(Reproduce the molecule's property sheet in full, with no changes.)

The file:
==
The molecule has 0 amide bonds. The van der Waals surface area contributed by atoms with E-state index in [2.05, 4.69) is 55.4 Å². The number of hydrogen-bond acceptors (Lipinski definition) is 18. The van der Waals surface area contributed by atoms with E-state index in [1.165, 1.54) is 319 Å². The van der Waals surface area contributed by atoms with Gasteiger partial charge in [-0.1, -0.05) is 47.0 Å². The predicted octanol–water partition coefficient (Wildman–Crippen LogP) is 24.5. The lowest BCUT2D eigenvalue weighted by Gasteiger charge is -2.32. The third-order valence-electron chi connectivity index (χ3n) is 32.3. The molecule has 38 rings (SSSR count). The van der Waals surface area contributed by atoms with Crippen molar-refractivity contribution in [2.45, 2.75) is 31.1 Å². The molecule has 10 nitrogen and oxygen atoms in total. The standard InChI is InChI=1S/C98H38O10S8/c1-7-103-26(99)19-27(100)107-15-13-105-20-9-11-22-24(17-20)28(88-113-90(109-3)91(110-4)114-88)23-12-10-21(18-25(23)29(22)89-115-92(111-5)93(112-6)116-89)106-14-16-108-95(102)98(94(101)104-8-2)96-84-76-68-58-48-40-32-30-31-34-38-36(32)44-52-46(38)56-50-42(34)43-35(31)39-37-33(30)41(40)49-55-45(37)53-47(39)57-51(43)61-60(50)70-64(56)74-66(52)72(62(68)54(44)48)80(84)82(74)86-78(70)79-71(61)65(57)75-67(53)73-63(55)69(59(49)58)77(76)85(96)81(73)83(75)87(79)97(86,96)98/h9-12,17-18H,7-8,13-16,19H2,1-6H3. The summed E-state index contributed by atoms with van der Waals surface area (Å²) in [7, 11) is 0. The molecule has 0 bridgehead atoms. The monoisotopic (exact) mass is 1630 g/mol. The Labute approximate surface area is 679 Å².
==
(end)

The molecule has 0 amide bonds. The van der Waals surface area contributed by atoms with E-state index in [2.05, 4.69) is 55.4 Å². The number of hydrogen-bond acceptors (Lipinski definition) is 18. The van der Waals surface area contributed by atoms with E-state index in [1.165, 1.54) is 319 Å². The van der Waals surface area contributed by atoms with Gasteiger partial charge in [-0.1, -0.05) is 47.0 Å². The predicted octanol–water partition coefficient (Wildman–Crippen LogP) is 24.5. The lowest BCUT2D eigenvalue weighted by Gasteiger charge is -2.32. The third-order valence-electron chi connectivity index (χ3n) is 32.3. The molecule has 38 rings (SSSR count). The van der Waals surface area contributed by atoms with Crippen molar-refractivity contribution in [2.45, 2.75) is 31.1 Å². The molecule has 10 nitrogen and oxygen atoms in total. The standard InChI is InChI=1S/C98H38O10S8/c1-7-103-26(99)19-27(100)107-15-13-105-20-9-11-22-24(17-20)28(88-113-90(109-3)91(110-4)114-88)23-12-10-21(18-25(23)29(22)89-115-92(111-5)93(112-6)116-89)106-14-16-108-95(102)98(94(101)104-8-2)96-84-76-68-58-48-40-32-30-31-34-38-36(32)44-52-46(38)56-50-42(34)43-35(31)39-37-33(30)41(40)49-55-45(37)53-47(39)57-51(43)61-60(50)70-64(56)74-66(52)72(62(68)54(44)48)80(84)82(74)86-78(70)79-71(61)65(57)75-67(53)73-63(55)69(59(49)58)77(76)85(96)81(73)83(75)87(79)97(86,96)98/h9-12,17-18H,7-8,13-16,19H2,1-6H3. The summed E-state index contributed by atoms with van der Waals surface area (Å²) in [7, 11) is 0. The molecule has 0 bridgehead atoms. The monoisotopic (exact) mass is 1630 g/mol. The Labute approximate surface area is 679 Å².